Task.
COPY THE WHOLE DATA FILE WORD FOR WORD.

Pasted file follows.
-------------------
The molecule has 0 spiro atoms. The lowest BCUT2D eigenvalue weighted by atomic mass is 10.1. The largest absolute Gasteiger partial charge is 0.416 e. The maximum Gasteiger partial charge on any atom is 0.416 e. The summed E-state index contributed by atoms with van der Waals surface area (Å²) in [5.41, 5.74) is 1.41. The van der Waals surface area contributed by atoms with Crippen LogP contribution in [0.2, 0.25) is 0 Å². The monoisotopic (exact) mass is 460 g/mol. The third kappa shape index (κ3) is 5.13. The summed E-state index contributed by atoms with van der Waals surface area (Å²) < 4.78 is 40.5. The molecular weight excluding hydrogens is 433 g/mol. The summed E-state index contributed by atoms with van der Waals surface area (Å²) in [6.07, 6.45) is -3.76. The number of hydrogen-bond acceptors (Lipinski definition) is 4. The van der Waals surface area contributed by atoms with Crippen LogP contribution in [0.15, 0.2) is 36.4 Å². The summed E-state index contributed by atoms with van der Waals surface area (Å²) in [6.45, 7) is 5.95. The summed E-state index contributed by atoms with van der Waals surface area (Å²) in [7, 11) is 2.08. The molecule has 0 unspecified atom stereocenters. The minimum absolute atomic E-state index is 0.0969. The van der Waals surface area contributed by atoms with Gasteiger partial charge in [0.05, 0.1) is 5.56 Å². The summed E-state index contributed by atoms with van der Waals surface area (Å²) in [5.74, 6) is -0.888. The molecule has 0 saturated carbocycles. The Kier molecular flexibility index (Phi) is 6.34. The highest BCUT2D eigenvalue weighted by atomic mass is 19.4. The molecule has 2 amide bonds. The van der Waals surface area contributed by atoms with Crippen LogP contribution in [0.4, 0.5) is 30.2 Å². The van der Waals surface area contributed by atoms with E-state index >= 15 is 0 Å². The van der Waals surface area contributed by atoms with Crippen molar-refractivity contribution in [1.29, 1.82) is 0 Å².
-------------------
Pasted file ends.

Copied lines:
The molecule has 0 spiro atoms. The lowest BCUT2D eigenvalue weighted by atomic mass is 10.1. The largest absolute Gasteiger partial charge is 0.416 e. The maximum Gasteiger partial charge on any atom is 0.416 e. The summed E-state index contributed by atoms with van der Waals surface area (Å²) in [5.41, 5.74) is 1.41. The van der Waals surface area contributed by atoms with Crippen LogP contribution in [0.2, 0.25) is 0 Å². The monoisotopic (exact) mass is 460 g/mol. The third kappa shape index (κ3) is 5.13. The summed E-state index contributed by atoms with van der Waals surface area (Å²) < 4.78 is 40.5. The molecular weight excluding hydrogens is 433 g/mol. The summed E-state index contributed by atoms with van der Waals surface area (Å²) in [6.07, 6.45) is -3.76. The number of hydrogen-bond acceptors (Lipinski definition) is 4. The van der Waals surface area contributed by atoms with Crippen LogP contribution in [0.15, 0.2) is 36.4 Å². The summed E-state index contributed by atoms with van der Waals surface area (Å²) in [6.45, 7) is 5.95. The summed E-state index contributed by atoms with van der Waals surface area (Å²) in [7, 11) is 2.08. The molecule has 0 unspecified atom stereocenters. The minimum absolute atomic E-state index is 0.0969. The van der Waals surface area contributed by atoms with Gasteiger partial charge in [0.05, 0.1) is 5.56 Å². The summed E-state index contributed by atoms with van der Waals surface area (Å²) in [5.74, 6) is -0.888. The molecule has 0 saturated carbocycles. The Kier molecular flexibility index (Phi) is 6.34. The highest BCUT2D eigenvalue weighted by atomic mass is 19.4. The molecule has 2 amide bonds. The van der Waals surface area contributed by atoms with Crippen LogP contribution in [0.4, 0.5) is 30.2 Å². The van der Waals surface area contributed by atoms with E-state index >= 15 is 0 Å². The van der Waals surface area contributed by atoms with Crippen molar-refractivity contribution in [1.29, 1.82) is 0 Å².